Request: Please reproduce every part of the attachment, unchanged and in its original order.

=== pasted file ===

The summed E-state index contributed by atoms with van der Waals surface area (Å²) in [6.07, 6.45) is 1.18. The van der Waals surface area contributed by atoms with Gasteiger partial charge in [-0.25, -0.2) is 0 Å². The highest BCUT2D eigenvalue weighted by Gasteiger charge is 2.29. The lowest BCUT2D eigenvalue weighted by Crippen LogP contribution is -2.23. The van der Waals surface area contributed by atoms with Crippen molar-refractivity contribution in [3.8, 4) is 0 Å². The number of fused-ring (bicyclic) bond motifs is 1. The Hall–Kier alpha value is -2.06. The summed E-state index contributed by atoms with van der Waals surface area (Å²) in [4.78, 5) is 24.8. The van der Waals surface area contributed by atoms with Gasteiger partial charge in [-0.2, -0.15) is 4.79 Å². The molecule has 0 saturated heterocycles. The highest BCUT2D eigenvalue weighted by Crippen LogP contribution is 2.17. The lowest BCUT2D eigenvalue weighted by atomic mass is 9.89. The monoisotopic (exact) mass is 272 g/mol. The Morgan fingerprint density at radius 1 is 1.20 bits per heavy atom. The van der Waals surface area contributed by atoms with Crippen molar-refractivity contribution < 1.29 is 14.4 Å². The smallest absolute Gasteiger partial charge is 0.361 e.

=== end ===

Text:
The summed E-state index contributed by atoms with van der Waals surface area (Å²) in [6.07, 6.45) is 1.18. The van der Waals surface area contributed by atoms with Gasteiger partial charge in [-0.25, -0.2) is 0 Å². The highest BCUT2D eigenvalue weighted by Gasteiger charge is 2.29. The lowest BCUT2D eigenvalue weighted by Crippen LogP contribution is -2.23. The van der Waals surface area contributed by atoms with Crippen molar-refractivity contribution in [3.8, 4) is 0 Å². The number of fused-ring (bicyclic) bond motifs is 1. The Hall–Kier alpha value is -2.06. The summed E-state index contributed by atoms with van der Waals surface area (Å²) in [4.78, 5) is 24.8. The van der Waals surface area contributed by atoms with Gasteiger partial charge in [-0.2, -0.15) is 4.79 Å². The molecule has 0 saturated heterocycles. The highest BCUT2D eigenvalue weighted by Crippen LogP contribution is 2.17. The lowest BCUT2D eigenvalue weighted by atomic mass is 9.89. The monoisotopic (exact) mass is 272 g/mol. The Morgan fingerprint density at radius 1 is 1.20 bits per heavy atom. The van der Waals surface area contributed by atoms with Crippen molar-refractivity contribution < 1.29 is 14.4 Å². The smallest absolute Gasteiger partial charge is 0.361 e.